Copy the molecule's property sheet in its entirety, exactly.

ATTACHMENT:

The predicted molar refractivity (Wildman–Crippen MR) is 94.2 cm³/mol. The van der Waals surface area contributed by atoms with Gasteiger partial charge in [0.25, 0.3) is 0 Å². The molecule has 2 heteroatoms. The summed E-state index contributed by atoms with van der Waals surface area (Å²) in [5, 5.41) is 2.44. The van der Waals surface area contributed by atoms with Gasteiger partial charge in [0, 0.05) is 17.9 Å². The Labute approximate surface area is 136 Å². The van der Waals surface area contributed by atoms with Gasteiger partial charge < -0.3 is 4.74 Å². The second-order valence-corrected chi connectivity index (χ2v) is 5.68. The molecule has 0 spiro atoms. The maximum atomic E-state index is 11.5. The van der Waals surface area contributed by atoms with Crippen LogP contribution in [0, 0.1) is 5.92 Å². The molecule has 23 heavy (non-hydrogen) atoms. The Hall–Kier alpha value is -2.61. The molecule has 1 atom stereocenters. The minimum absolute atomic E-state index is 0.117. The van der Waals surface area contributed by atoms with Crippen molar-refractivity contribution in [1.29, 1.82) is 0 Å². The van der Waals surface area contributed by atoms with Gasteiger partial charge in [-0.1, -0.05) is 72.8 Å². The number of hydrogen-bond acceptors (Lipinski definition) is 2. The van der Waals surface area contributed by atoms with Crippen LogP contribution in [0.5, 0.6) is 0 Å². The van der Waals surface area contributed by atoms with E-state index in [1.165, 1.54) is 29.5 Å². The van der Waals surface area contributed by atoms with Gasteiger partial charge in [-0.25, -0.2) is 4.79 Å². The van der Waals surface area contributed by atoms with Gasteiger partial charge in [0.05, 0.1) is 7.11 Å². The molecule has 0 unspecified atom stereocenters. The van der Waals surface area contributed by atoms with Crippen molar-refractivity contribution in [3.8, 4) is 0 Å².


The predicted molar refractivity (Wildman–Crippen MR) is 94.2 cm³/mol. The van der Waals surface area contributed by atoms with Gasteiger partial charge in [0.25, 0.3) is 0 Å². The molecule has 2 heteroatoms. The summed E-state index contributed by atoms with van der Waals surface area (Å²) in [5, 5.41) is 2.44. The van der Waals surface area contributed by atoms with Gasteiger partial charge in [0, 0.05) is 17.9 Å². The Labute approximate surface area is 136 Å². The van der Waals surface area contributed by atoms with Gasteiger partial charge < -0.3 is 4.74 Å². The second-order valence-corrected chi connectivity index (χ2v) is 5.68. The molecule has 0 spiro atoms. The maximum atomic E-state index is 11.5. The van der Waals surface area contributed by atoms with Crippen LogP contribution in [0, 0.1) is 5.92 Å². The molecule has 23 heavy (non-hydrogen) atoms. The Hall–Kier alpha value is -2.61. The molecule has 1 atom stereocenters. The minimum absolute atomic E-state index is 0.117. The van der Waals surface area contributed by atoms with Crippen molar-refractivity contribution in [1.29, 1.82) is 0 Å². The van der Waals surface area contributed by atoms with Gasteiger partial charge in [-0.1, -0.05) is 72.8 Å². The number of hydrogen-bond acceptors (Lipinski definition) is 2. The van der Waals surface area contributed by atoms with Crippen LogP contribution in [0.5, 0.6) is 0 Å². The van der Waals surface area contributed by atoms with E-state index in [1.165, 1.54) is 29.5 Å². The van der Waals surface area contributed by atoms with Gasteiger partial charge in [-0.25, -0.2) is 4.79 Å². The van der Waals surface area contributed by atoms with Gasteiger partial charge in [0.05, 0.1) is 7.11 Å². The molecule has 0 unspecified atom stereocenters. The van der Waals surface area contributed by atoms with Crippen molar-refractivity contribution in [3.8, 4) is 0 Å².